Directed by Frank Darabont
Written by Stephen King (novella) & Frank Darabont
Tim Robbins, Morgan Freeman, Bob Gunton, William Sadler, Clancy Brown, Gil Bellows, Mark Rolston, James Whitmore, Jeffrey DeMunn.
In 1946, despite claiming his innocence, educated banker Andy Dufrensne (Robbins), is sent to prison for two life sentences over the murder of his wife and her lover. There he is subjected to the brutality of prison life, despite his soft nature. He befriends fellow ‘lifers’ in his stay, most notably Ellis “Red” Redding (Freeman).
Absolutely stunning and iconic film has soared in popularity after it was released in theatres in 1994. It actually bombed at the box office, and despite an astonishing seven Oscar nominations, it won none of them – losing to other films such as Forrest Gump. It now sits at the top of IMDB best movies list, and has held the top, or top 2 for a little over a decade.
One of the things that make this movie so brilliant is the script. Taken from the novella by Stephen King ‘Rita Hayworth and the Shawshank Redemption’ which is just 128 pages long. This movie is almost two and a half hours, so several scenes have been created or extended. Some story lines from the book are bettered to make more sense also (such as Tommy’s storyline). Filled with such emotive moments, it is hard not to feel genuine sympathy for Andy. The friendship that he develops with Red is one of the greatest friendships in cinema history, and it would be hard pressed to find a pairing better than theirs.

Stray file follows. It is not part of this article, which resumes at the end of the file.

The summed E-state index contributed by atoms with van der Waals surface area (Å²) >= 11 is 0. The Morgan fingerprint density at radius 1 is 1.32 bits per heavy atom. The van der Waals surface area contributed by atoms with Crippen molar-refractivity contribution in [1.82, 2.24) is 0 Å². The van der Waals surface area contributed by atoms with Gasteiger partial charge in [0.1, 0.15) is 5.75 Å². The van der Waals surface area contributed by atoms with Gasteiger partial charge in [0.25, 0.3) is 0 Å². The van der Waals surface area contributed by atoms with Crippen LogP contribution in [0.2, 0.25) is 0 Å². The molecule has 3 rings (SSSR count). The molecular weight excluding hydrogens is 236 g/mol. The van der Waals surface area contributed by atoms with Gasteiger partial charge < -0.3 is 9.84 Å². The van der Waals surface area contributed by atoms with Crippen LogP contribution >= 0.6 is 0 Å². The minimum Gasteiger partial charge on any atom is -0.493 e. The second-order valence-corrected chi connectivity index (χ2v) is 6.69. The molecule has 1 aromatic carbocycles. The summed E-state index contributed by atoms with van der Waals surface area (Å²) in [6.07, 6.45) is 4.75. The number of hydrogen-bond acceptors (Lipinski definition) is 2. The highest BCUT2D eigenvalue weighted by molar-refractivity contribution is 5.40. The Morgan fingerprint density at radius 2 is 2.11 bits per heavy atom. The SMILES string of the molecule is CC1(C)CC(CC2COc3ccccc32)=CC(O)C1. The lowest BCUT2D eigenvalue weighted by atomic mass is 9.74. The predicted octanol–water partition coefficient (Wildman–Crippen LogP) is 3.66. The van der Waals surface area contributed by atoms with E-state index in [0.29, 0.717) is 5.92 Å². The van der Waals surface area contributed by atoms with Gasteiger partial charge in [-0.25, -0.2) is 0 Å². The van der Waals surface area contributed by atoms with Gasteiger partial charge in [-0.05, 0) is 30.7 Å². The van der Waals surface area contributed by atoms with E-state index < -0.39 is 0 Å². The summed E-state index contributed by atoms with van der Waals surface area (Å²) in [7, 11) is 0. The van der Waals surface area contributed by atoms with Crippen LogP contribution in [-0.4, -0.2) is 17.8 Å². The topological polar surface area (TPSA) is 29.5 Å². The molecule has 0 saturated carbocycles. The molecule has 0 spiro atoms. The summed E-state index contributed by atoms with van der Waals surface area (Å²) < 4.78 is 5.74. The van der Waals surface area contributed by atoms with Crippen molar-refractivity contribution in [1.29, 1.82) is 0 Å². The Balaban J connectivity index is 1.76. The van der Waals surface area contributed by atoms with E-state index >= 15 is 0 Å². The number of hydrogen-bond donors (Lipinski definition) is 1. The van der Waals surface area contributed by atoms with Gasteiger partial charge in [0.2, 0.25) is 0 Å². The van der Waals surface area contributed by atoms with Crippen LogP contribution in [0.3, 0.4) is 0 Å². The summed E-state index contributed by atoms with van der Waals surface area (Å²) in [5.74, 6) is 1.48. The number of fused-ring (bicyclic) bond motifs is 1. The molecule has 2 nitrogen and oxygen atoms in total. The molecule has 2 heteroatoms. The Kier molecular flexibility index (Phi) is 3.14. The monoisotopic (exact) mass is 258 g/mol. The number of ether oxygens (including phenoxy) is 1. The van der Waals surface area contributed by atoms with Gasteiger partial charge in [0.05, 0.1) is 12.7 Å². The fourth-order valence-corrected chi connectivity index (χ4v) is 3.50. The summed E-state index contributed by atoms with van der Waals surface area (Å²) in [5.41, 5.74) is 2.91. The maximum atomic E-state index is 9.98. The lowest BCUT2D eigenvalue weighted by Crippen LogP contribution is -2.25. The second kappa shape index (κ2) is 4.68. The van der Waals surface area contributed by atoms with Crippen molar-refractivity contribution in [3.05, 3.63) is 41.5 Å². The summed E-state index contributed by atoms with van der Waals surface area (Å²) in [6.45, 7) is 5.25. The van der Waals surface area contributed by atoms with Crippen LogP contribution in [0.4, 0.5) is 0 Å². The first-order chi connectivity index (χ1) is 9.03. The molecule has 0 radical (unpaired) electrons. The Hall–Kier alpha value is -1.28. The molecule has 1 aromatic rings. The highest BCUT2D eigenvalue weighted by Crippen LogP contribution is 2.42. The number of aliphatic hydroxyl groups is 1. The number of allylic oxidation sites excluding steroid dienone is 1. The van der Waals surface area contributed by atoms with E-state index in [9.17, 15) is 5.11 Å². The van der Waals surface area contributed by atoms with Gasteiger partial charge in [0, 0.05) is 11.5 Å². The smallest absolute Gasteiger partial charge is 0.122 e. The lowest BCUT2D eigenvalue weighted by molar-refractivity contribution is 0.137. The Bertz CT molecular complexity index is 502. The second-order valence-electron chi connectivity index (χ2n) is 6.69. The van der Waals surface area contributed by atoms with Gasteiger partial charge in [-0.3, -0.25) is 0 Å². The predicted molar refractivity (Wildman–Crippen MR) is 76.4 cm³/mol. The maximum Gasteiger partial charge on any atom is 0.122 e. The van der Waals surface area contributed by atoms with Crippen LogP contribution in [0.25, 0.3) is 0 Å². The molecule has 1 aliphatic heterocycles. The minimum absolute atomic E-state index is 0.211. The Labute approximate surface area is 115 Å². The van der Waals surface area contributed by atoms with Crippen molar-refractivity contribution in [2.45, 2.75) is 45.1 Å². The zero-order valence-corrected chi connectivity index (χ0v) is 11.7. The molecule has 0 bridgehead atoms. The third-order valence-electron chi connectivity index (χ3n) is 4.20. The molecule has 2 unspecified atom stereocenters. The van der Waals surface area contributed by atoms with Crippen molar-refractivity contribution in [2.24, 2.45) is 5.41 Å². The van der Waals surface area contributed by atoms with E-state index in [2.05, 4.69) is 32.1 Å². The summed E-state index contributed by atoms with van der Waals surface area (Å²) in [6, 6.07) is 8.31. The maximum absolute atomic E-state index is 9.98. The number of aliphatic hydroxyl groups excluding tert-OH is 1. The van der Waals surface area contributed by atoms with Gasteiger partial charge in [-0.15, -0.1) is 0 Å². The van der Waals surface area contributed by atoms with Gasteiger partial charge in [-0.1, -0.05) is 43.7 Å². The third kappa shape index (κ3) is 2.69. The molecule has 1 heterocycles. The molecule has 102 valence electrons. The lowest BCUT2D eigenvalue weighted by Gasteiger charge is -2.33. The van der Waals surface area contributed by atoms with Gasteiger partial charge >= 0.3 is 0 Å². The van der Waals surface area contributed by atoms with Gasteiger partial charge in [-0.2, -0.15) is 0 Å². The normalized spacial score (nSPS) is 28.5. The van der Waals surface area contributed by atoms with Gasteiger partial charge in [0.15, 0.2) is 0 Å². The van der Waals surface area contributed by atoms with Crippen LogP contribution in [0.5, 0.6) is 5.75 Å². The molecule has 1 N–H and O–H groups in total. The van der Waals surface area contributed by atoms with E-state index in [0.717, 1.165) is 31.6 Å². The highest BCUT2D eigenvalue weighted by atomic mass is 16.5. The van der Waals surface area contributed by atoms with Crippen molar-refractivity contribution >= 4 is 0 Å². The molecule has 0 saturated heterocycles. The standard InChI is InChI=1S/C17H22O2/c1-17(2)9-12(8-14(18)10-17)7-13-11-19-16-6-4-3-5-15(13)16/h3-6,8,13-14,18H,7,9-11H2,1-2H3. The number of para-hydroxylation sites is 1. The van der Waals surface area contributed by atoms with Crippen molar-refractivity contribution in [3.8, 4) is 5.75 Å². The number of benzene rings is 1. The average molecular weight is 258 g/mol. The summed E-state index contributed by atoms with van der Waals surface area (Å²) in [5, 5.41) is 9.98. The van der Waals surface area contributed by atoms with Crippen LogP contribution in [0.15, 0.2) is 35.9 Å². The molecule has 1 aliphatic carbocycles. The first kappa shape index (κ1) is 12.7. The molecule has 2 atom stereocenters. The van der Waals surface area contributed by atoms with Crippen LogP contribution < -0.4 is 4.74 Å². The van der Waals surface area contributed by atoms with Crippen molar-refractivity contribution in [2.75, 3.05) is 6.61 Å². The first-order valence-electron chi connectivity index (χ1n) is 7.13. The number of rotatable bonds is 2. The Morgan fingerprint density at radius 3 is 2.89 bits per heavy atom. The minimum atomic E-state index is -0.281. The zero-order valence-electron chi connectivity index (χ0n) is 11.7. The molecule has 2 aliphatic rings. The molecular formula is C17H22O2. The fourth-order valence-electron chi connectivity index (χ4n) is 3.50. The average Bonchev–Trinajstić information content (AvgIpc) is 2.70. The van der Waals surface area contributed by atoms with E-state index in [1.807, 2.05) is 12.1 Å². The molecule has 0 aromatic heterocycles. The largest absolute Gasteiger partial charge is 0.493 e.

The performances by all involved are just beyond incredible. With an Oscar nominated performance by Morgan Freeman, but for me the best players goes to first, Clancy Brown as the brutal Capt Hadley. Coincidentally he would go on to play another prison guard a few years later in The Hurricane, and his role is much different in that film. Secondly the performance by the late great James Whitmore as Brooks; is incredible. His arc is heartbreaking, from his raising of Jake, to his release from prison. Your heart will break at ‘Brooks was here’
The score from FIFTEEN time Oscar nominee Thomas Newman is beyond exceptional, and worthy of another nomination.
An absolute masterpiece of filmmaking!